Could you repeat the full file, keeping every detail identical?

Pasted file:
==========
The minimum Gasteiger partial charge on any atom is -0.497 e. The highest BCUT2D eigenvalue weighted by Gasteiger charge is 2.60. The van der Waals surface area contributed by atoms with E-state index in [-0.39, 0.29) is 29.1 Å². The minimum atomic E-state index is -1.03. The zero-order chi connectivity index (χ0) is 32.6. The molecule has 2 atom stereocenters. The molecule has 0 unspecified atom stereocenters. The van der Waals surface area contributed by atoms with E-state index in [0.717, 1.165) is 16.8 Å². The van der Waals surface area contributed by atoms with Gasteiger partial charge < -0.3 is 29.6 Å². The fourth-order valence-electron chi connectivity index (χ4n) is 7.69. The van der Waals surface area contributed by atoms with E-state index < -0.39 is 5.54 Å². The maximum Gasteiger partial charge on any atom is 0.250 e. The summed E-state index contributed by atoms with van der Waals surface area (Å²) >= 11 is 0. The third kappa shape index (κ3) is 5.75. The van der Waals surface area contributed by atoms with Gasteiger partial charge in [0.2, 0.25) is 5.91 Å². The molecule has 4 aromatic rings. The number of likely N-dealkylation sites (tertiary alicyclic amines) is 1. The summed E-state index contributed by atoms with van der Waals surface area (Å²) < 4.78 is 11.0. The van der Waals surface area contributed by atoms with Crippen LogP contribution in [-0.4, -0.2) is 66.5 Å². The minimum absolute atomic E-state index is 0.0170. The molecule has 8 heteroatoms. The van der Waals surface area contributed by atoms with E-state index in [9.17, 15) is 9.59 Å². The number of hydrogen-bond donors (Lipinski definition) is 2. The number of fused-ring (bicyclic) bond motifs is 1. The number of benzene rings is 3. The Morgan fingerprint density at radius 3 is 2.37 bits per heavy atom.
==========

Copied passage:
The minimum Gasteiger partial charge on any atom is -0.497 e. The highest BCUT2D eigenvalue weighted by Gasteiger charge is 2.60. The van der Waals surface area contributed by atoms with E-state index in [-0.39, 0.29) is 29.1 Å². The minimum atomic E-state index is -1.03. The zero-order chi connectivity index (χ0) is 32.6. The molecule has 2 atom stereocenters. The molecule has 0 unspecified atom stereocenters. The van der Waals surface area contributed by atoms with E-state index in [0.717, 1.165) is 16.8 Å². The van der Waals surface area contributed by atoms with Gasteiger partial charge < -0.3 is 29.6 Å². The fourth-order valence-electron chi connectivity index (χ4n) is 7.69. The van der Waals surface area contributed by atoms with E-state index < -0.39 is 5.54 Å². The maximum Gasteiger partial charge on any atom is 0.250 e. The summed E-state index contributed by atoms with van der Waals surface area (Å²) >= 11 is 0. The third kappa shape index (κ3) is 5.75. The van der Waals surface area contributed by atoms with Gasteiger partial charge in [0.2, 0.25) is 5.91 Å². The molecule has 4 aromatic rings. The number of likely N-dealkylation sites (tertiary alicyclic amines) is 1. The summed E-state index contributed by atoms with van der Waals surface area (Å²) < 4.78 is 11.0. The van der Waals surface area contributed by atoms with Crippen LogP contribution in [-0.4, -0.2) is 66.5 Å². The minimum absolute atomic E-state index is 0.0170. The molecule has 8 heteroatoms. The van der Waals surface area contributed by atoms with E-state index in [9.17, 15) is 9.59 Å². The number of hydrogen-bond donors (Lipinski definition) is 2. The number of fused-ring (bicyclic) bond motifs is 1. The number of benzene rings is 3. The Morgan fingerprint density at radius 3 is 2.37 bits per heavy atom.